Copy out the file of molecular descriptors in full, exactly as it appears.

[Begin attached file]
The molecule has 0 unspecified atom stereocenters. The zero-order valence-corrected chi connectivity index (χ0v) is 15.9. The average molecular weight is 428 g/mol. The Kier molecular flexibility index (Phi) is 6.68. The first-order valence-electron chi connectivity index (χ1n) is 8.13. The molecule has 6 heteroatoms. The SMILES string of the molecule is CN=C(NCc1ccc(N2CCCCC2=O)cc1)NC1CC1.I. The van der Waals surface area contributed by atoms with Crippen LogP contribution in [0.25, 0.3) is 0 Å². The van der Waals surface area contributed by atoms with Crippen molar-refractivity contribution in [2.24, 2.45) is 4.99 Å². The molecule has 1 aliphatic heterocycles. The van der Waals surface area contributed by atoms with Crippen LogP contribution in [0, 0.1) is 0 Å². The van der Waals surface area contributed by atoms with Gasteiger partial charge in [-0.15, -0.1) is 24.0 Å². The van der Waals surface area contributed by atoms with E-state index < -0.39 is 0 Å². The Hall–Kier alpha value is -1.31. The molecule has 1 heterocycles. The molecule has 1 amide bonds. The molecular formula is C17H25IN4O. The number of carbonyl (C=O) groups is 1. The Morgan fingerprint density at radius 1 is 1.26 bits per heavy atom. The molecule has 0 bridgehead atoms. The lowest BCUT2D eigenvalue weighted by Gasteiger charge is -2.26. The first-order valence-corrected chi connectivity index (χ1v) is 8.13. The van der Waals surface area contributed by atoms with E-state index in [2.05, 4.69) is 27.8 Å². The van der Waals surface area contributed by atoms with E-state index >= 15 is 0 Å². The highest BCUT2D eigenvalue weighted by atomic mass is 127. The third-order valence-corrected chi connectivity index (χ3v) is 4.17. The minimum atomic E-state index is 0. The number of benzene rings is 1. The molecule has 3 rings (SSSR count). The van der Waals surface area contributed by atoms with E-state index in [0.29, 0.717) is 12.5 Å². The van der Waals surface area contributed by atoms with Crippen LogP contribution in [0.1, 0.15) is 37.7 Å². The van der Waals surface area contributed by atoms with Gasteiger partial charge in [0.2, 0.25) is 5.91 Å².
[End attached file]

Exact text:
The molecule has 0 unspecified atom stereocenters. The zero-order valence-corrected chi connectivity index (χ0v) is 15.9. The average molecular weight is 428 g/mol. The Kier molecular flexibility index (Phi) is 6.68. The first-order valence-electron chi connectivity index (χ1n) is 8.13. The molecule has 6 heteroatoms. The SMILES string of the molecule is CN=C(NCc1ccc(N2CCCCC2=O)cc1)NC1CC1.I. The van der Waals surface area contributed by atoms with Crippen LogP contribution in [0.25, 0.3) is 0 Å². The van der Waals surface area contributed by atoms with Crippen molar-refractivity contribution in [2.24, 2.45) is 4.99 Å². The molecule has 1 aliphatic heterocycles. The van der Waals surface area contributed by atoms with Crippen LogP contribution in [0, 0.1) is 0 Å². The van der Waals surface area contributed by atoms with Gasteiger partial charge in [-0.15, -0.1) is 24.0 Å². The van der Waals surface area contributed by atoms with E-state index < -0.39 is 0 Å². The Hall–Kier alpha value is -1.31. The molecule has 1 heterocycles. The molecule has 1 amide bonds. The molecular formula is C17H25IN4O. The number of carbonyl (C=O) groups is 1. The Morgan fingerprint density at radius 1 is 1.26 bits per heavy atom. The molecule has 0 bridgehead atoms. The lowest BCUT2D eigenvalue weighted by Gasteiger charge is -2.26. The first-order valence-corrected chi connectivity index (χ1v) is 8.13. The van der Waals surface area contributed by atoms with E-state index in [2.05, 4.69) is 27.8 Å². The van der Waals surface area contributed by atoms with E-state index >= 15 is 0 Å². The highest BCUT2D eigenvalue weighted by atomic mass is 127. The third-order valence-corrected chi connectivity index (χ3v) is 4.17. The minimum atomic E-state index is 0. The number of benzene rings is 1. The molecule has 3 rings (SSSR count). The van der Waals surface area contributed by atoms with E-state index in [0.29, 0.717) is 12.5 Å². The van der Waals surface area contributed by atoms with Crippen LogP contribution in [0.1, 0.15) is 37.7 Å². The van der Waals surface area contributed by atoms with Gasteiger partial charge in [0.2, 0.25) is 5.91 Å².